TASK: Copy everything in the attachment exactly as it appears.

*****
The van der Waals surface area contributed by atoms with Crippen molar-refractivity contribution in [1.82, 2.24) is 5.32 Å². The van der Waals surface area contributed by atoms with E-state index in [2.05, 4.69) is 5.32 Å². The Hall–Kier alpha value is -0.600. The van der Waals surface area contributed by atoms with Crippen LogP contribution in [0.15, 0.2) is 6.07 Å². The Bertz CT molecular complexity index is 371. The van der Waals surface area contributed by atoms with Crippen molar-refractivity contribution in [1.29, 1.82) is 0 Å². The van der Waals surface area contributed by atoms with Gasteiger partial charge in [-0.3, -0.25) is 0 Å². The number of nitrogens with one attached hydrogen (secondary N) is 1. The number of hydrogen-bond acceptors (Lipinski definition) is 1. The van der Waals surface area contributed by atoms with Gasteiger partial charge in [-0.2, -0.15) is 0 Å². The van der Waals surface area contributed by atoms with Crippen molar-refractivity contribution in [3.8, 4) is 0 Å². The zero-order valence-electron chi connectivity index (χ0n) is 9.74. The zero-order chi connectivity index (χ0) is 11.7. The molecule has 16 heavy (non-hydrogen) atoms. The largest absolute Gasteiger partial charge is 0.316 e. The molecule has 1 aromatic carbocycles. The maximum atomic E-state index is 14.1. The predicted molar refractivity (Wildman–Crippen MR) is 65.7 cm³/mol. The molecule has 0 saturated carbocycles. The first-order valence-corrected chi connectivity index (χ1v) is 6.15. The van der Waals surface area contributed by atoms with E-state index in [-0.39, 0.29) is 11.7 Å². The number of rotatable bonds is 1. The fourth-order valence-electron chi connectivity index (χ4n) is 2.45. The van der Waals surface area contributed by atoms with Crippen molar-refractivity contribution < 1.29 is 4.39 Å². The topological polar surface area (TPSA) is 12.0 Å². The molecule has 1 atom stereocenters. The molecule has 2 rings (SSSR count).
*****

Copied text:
The van der Waals surface area contributed by atoms with Crippen molar-refractivity contribution in [1.82, 2.24) is 5.32 Å². The van der Waals surface area contributed by atoms with E-state index in [2.05, 4.69) is 5.32 Å². The Hall–Kier alpha value is -0.600. The van der Waals surface area contributed by atoms with Crippen LogP contribution in [0.15, 0.2) is 6.07 Å². The Bertz CT molecular complexity index is 371. The van der Waals surface area contributed by atoms with Crippen molar-refractivity contribution in [1.29, 1.82) is 0 Å². The van der Waals surface area contributed by atoms with Gasteiger partial charge in [-0.3, -0.25) is 0 Å². The number of nitrogens with one attached hydrogen (secondary N) is 1. The number of hydrogen-bond acceptors (Lipinski definition) is 1. The van der Waals surface area contributed by atoms with Gasteiger partial charge in [-0.2, -0.15) is 0 Å². The van der Waals surface area contributed by atoms with Crippen molar-refractivity contribution in [3.8, 4) is 0 Å². The zero-order valence-electron chi connectivity index (χ0n) is 9.74. The zero-order chi connectivity index (χ0) is 11.7. The molecule has 16 heavy (non-hydrogen) atoms. The largest absolute Gasteiger partial charge is 0.316 e. The molecule has 1 aromatic carbocycles. The maximum atomic E-state index is 14.1. The predicted molar refractivity (Wildman–Crippen MR) is 65.7 cm³/mol. The molecule has 0 saturated carbocycles. The first-order valence-corrected chi connectivity index (χ1v) is 6.15. The van der Waals surface area contributed by atoms with E-state index in [-0.39, 0.29) is 11.7 Å². The number of rotatable bonds is 1. The fourth-order valence-electron chi connectivity index (χ4n) is 2.45. The van der Waals surface area contributed by atoms with Crippen molar-refractivity contribution < 1.29 is 4.39 Å². The topological polar surface area (TPSA) is 12.0 Å². The molecule has 1 atom stereocenters. The molecule has 2 rings (SSSR count).